Organization Science, Forthcoming
20 Pages Posted: 29 Aug 2012 Last revised: 26 Apr 2016
Date Written: August 13, 2015
This article explores when and why firms participate in overt corporate-sponsored social activism. To shed light on this question, I empirically explore the emergence and implications of a new strategic phenomenon in non-market strategy – the corporate-sponsored boycott – in which firms voluntarily cooperate with contentious social movement organizations to sponsor boycotts that protest the contested social practices of other companies or entities at higher orders of market organization, such as industries, transnational regulators, or states. Using a longitudinal database that tracks the social movement challenges faced by 300 large companies between 1993 and 2007, I provide evidence that overt corporate-sponsored activism is used by companies that are chronically targeted and losing ground to activists, especially when those companies are facing a reputational deficit. Further, I find that participation in overt corporate-sponsored activism is associated with significant decreases in the number of activist challenges targeting a firm in the future, suggesting that the tactic may effectively defend a firm from contentious threat by allowing firms to co-opt allies within the activist population. I discuss implications of these findings for social movement research, non-market strategy, and the study of corporate social responsibility.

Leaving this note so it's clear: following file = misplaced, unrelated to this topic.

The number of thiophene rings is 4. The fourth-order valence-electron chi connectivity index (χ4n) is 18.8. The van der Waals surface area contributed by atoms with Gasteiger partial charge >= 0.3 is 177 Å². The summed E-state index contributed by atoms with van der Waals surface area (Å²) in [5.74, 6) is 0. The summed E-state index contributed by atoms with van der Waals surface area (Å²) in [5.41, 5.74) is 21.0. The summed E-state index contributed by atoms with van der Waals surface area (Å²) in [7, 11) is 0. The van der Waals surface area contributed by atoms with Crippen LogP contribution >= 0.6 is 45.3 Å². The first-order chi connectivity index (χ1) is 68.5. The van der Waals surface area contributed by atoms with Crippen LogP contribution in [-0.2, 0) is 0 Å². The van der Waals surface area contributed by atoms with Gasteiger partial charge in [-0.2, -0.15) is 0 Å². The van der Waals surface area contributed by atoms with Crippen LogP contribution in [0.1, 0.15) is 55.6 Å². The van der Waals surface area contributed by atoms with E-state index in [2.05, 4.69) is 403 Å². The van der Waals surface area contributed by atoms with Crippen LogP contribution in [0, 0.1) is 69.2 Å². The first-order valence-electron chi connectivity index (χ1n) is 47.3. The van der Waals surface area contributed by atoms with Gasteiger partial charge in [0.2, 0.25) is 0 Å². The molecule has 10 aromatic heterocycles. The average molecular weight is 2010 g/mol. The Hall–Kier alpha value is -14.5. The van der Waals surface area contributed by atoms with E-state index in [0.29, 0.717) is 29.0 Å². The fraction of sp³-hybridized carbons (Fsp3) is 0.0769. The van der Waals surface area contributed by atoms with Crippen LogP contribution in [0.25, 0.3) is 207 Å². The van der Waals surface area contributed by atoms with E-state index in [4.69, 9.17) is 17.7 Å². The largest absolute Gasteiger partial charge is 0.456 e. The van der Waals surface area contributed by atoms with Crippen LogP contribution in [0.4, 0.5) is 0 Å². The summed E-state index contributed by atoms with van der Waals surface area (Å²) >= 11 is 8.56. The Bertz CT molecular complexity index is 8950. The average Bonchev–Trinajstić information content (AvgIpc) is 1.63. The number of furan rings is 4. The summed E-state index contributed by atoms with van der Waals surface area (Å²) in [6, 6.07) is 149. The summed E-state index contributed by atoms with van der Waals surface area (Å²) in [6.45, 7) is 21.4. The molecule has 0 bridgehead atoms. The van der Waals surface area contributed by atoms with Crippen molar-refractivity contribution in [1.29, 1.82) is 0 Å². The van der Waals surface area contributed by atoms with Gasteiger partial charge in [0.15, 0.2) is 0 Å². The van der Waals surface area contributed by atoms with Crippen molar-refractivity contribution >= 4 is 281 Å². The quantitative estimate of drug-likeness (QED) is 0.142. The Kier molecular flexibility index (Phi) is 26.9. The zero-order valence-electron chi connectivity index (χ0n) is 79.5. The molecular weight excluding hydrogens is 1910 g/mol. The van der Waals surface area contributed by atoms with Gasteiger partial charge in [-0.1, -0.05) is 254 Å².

Keywords: social movements, corporate social responsibility, non-market strategy, corporate political mobilization, political sociology
Suggested Citation: Suggested Citation
McDonnell, Mary-Hunter, Radical Repertoires: The Incidence and Impact of Corporate-Sponsored Social Activism (August 13, 2015). Organization Science, Forthcoming. Available at SSRN: https://ssrn.com/abstract=2137371 or http://dx.doi.org/10.2139/ssrn.2137371